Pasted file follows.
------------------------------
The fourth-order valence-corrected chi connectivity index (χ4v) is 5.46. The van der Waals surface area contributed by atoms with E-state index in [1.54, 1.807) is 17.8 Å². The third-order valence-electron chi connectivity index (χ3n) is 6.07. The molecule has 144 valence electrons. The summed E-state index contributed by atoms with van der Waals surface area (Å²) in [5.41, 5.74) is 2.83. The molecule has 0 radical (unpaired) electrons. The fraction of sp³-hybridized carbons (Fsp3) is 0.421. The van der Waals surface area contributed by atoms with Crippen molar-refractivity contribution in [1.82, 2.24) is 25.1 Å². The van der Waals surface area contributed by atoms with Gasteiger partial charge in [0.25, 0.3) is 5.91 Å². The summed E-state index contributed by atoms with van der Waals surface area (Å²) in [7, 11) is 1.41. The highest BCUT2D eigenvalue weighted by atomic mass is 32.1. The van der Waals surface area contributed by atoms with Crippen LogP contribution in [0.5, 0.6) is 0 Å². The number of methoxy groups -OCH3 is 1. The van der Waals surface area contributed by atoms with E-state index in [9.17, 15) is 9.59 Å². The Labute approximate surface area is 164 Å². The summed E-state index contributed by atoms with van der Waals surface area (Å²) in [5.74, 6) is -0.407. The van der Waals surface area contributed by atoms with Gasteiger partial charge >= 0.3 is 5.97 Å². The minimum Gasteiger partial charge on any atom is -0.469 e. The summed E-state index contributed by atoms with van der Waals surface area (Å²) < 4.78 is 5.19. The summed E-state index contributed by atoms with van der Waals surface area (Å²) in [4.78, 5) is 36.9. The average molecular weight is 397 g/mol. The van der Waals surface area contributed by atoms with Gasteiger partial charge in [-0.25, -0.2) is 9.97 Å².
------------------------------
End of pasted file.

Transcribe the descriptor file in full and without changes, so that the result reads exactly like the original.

The fourth-order valence-corrected chi connectivity index (χ4v) is 5.46. The van der Waals surface area contributed by atoms with E-state index in [1.54, 1.807) is 17.8 Å². The third-order valence-electron chi connectivity index (χ3n) is 6.07. The molecule has 144 valence electrons. The summed E-state index contributed by atoms with van der Waals surface area (Å²) in [5.41, 5.74) is 2.83. The molecule has 0 radical (unpaired) electrons. The fraction of sp³-hybridized carbons (Fsp3) is 0.421. The van der Waals surface area contributed by atoms with Crippen molar-refractivity contribution in [1.82, 2.24) is 25.1 Å². The van der Waals surface area contributed by atoms with Gasteiger partial charge in [0.25, 0.3) is 5.91 Å². The summed E-state index contributed by atoms with van der Waals surface area (Å²) in [7, 11) is 1.41. The highest BCUT2D eigenvalue weighted by atomic mass is 32.1. The van der Waals surface area contributed by atoms with Crippen LogP contribution in [0.5, 0.6) is 0 Å². The number of methoxy groups -OCH3 is 1. The van der Waals surface area contributed by atoms with E-state index in [9.17, 15) is 9.59 Å². The Labute approximate surface area is 164 Å². The summed E-state index contributed by atoms with van der Waals surface area (Å²) in [5.74, 6) is -0.407. The van der Waals surface area contributed by atoms with Gasteiger partial charge >= 0.3 is 5.97 Å². The minimum Gasteiger partial charge on any atom is -0.469 e. The summed E-state index contributed by atoms with van der Waals surface area (Å²) < 4.78 is 5.19. The summed E-state index contributed by atoms with van der Waals surface area (Å²) in [4.78, 5) is 36.9. The average molecular weight is 397 g/mol. The van der Waals surface area contributed by atoms with Gasteiger partial charge in [-0.25, -0.2) is 9.97 Å².